Paul Razor was my fifth great grandfather. He married Mary Catherine Cook. This was really all I knew about him until last week. I was researching him to see if I could turn anything up and I came across a reference to service in the Revolutionary War. Since I have access to the select and non-select Revolutionary War pension records, I looked for him in the index. There he was. I pulled the corresponding roll of microfilm and found the documents pertaining to Paul Razor. It is often difficult to read the writing, but I’ve learned quite a bit about him.
Paul Razor began his service in Pittsylvania County, Virginia in April of 1777. He volunteered under Captain William Witcher for six months. They began at Pittsylvania Old Courthouse and marched to Long Island, where they were stationed under the command of Colonel Shelby. Here, they were charged with driving the Indians out of the settlements. In June of 1781, no longer a volunteer, he was instructed to take a load from the mill to Pittslyvania County and to Penn’s house in Amherst County, Virginia in his wagon with his team of horses. He was then ordered to join the army near Williamsburg. He did meet the army, which was under the command of General Lafayette and General Wayne. Paul was then attached to this unit and was employed in hauling goods and whatever else they needed a wagon to do. They then marched to Petersburg and continued on toward Richmond. They camped 18 miles below Richmond. Here he was discharged by General Wayne in September of 1781.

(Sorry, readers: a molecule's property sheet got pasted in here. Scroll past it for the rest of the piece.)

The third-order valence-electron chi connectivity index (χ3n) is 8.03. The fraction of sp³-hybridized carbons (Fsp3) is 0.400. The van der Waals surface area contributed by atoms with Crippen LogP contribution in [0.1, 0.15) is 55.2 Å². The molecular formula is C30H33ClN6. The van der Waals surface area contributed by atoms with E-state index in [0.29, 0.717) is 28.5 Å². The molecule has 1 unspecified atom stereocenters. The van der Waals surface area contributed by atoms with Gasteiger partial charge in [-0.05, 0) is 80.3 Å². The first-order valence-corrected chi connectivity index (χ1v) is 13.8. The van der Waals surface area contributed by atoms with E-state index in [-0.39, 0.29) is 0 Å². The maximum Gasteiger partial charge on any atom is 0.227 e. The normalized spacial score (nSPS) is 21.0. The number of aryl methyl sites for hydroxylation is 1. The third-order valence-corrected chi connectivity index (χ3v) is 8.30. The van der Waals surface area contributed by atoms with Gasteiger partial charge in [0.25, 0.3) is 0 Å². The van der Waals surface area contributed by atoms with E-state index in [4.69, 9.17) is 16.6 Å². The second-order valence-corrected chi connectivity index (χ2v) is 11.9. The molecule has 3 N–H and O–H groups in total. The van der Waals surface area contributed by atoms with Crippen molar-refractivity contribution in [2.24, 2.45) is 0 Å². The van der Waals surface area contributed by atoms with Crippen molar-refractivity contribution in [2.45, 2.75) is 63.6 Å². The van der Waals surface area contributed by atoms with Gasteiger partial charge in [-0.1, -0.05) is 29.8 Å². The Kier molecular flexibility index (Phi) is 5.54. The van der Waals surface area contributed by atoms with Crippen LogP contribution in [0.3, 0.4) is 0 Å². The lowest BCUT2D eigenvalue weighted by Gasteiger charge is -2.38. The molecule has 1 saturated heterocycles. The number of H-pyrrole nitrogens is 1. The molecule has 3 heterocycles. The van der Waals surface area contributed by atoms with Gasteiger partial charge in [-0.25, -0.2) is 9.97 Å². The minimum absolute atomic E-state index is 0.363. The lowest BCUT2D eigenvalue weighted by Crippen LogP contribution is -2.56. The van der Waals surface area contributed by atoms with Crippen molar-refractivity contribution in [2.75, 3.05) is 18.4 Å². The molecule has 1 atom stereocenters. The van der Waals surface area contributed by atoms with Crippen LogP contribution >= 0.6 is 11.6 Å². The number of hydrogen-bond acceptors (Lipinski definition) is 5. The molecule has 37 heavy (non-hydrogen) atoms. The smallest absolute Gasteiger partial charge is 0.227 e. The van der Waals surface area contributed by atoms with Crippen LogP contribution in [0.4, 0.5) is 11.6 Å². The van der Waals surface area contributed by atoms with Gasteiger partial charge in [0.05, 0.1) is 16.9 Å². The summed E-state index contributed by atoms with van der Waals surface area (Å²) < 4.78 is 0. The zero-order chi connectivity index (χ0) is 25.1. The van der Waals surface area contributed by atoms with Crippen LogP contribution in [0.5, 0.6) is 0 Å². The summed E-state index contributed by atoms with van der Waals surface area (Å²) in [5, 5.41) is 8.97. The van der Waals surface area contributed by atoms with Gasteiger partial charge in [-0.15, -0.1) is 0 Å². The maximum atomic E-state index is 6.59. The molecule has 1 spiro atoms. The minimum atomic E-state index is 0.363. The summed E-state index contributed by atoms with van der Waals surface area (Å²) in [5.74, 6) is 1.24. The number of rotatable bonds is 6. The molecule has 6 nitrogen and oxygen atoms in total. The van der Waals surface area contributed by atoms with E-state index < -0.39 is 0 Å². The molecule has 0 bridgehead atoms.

He requested pension in January of 1834. In his pension request he included other information about himself. Paul Razor was born in Easttown, Pennsylvania in 1750. He lived in Pittsylvania County, Virginia until 1790. He then moved to Fayette County, Kentucky, where he lived for five years. He then moved to Shelby County, Kentucky, where he lived at the time of his pension request. His testimony of service was confirmed by two witnesses and pension was granted.